In addition to expanding the geographic and temporal bounds of African History, archaeology allows historians to effectively combat lingering stereotypes about the primitive, primordial, or unchanging African society. This theme comes out in several of this week’s readings. Akinwumi Ogundiran’s piece, for example, brings a much greater definition to the precolonial history of the Yoruba-Edo region (today western Nigeria and Benin). Ogundiran uses the archaeological record to outline “six cultural historical phases” that defined the area from 500 BC to 1800 AD. The result is a “long-term chronological scheme” that historians can now use for “understanding the origins, changes, and continuities of the cultural institutions in the region over time.” Ogundiran bases his historical schema off of changes that are visible in the material culture of the region. One piece of evidence, for example, that testifies to the ascendancy of a confederacy-style political structure in the region during what Ogundiran defines as the Early Formative Period (500-800 AD) is the proliferation of defensive embankments, ditches, and ramparts. To mention just one additional example, Ogundiran tracks Ile-Ife’s rise to political and cultural dominance during the Classical Period (1000-1400 AD) through its monopolization and exportation of several new artistic traditions, like terracotta ceramics, potsherd architecture, brass casting, and glass-bead production.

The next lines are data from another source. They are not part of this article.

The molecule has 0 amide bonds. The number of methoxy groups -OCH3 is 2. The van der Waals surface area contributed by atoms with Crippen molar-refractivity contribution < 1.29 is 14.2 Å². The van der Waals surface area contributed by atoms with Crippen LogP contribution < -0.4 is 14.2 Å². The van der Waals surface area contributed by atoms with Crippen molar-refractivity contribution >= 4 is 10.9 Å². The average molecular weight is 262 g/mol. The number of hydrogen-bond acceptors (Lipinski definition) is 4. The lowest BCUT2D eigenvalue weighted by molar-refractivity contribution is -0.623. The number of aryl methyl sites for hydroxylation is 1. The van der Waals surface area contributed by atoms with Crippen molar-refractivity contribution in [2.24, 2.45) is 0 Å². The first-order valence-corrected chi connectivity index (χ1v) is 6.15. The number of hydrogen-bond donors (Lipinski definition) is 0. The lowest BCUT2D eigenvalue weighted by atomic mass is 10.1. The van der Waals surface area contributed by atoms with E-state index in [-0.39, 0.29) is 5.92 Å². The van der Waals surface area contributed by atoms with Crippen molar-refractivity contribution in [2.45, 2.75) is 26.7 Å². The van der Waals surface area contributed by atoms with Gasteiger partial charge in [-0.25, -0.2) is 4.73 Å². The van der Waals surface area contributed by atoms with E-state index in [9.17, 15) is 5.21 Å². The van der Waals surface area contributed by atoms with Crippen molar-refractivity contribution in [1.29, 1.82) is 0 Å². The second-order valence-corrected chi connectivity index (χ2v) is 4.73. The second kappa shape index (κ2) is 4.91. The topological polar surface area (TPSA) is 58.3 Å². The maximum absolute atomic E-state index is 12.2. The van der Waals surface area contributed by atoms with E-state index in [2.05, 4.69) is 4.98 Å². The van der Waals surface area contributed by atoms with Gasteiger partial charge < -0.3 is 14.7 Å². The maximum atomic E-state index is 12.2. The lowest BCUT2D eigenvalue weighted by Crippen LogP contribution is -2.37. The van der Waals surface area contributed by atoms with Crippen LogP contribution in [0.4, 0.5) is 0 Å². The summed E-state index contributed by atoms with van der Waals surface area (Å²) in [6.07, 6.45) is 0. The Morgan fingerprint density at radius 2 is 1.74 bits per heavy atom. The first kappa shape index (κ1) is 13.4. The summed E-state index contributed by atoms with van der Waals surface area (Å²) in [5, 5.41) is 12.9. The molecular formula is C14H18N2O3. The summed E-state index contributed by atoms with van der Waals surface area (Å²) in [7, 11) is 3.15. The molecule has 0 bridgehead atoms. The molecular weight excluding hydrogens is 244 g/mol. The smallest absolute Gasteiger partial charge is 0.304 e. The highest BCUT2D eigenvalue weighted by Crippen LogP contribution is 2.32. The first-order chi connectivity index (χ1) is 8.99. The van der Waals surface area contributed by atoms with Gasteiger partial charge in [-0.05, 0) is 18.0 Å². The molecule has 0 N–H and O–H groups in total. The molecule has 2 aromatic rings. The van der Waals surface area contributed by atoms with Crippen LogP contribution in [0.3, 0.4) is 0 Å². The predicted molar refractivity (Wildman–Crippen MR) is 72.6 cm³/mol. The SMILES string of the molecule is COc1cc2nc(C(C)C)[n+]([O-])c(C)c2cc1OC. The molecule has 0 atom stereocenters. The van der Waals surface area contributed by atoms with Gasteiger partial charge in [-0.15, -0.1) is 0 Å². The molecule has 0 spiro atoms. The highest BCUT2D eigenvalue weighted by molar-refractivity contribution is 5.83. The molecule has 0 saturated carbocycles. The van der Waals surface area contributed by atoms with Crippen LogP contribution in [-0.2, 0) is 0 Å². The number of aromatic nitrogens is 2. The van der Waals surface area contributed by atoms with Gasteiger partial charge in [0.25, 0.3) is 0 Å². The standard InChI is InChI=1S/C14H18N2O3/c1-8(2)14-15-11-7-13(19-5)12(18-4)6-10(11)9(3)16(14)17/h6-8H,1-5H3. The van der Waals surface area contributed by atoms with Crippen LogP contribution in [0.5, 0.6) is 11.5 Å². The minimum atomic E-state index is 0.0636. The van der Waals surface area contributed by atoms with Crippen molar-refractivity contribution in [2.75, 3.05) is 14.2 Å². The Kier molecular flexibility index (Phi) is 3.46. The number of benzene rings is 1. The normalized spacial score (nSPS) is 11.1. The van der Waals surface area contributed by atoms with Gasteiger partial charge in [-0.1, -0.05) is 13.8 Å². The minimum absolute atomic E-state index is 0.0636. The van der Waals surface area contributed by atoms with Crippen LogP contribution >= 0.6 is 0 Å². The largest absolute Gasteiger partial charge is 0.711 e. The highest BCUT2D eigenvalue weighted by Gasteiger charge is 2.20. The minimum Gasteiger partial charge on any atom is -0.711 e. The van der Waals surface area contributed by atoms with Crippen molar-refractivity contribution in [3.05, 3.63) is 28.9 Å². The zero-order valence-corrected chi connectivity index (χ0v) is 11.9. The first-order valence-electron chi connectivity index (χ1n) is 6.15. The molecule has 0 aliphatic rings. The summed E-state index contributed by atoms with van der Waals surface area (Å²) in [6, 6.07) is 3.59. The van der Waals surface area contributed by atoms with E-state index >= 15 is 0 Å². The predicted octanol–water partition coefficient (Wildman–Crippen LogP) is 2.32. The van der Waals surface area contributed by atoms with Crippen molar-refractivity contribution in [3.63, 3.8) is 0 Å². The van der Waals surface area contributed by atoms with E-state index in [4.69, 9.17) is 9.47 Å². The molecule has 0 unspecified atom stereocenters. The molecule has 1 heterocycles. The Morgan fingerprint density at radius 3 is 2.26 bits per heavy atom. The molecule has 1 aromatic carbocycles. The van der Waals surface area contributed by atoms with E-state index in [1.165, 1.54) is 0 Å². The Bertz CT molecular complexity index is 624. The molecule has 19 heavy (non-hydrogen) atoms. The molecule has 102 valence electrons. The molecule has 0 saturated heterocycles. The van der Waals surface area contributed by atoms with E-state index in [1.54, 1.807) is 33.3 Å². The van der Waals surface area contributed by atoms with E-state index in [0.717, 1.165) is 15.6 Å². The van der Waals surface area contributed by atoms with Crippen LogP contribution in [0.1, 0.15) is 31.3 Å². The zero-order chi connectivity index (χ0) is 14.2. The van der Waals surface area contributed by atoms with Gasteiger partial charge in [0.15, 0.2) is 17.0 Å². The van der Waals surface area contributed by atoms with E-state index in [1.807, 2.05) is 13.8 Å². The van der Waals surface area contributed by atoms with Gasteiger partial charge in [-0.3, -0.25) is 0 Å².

A third and final way that archaeological methods carry special meaning for African History is that they permit historians to bring interior regions of the continent into closer conversation with coastal areas that are generally much-better documented in the written source materials. This theme comes out most clearly in Edwin N. Wilmsen’s contribution, which offers historians a “brief outline of the social organization of trade” in the Angola-Botswana-Namibia border country between 1650 and 1912. Wilmsen compares material-culture data taken from 25 archaeological sites with the oral and documentary record. Perhaps his most interesting piece of evidence is the inventories of “slave bundles” from the Okavango region of the continental interior. These bundles contain items—such as guns, imported cloth, and cowrie shells—that are “remarkably congruent with those found all across the Angola-Congo slaving zone.” Ultimately, Wilmsen concludes that, despite what many ethnographers have claimed in the second half of the twentieth century, the Khoisan were not descendants of isolated and foraging Bushmen. To the contrary, their ancestors were “engaged as labor in production for a world market” since at least the seventeenth century. Khoisan history is directly tied to the “Portuguese-inspired Congo-Luanda trade” on the coast.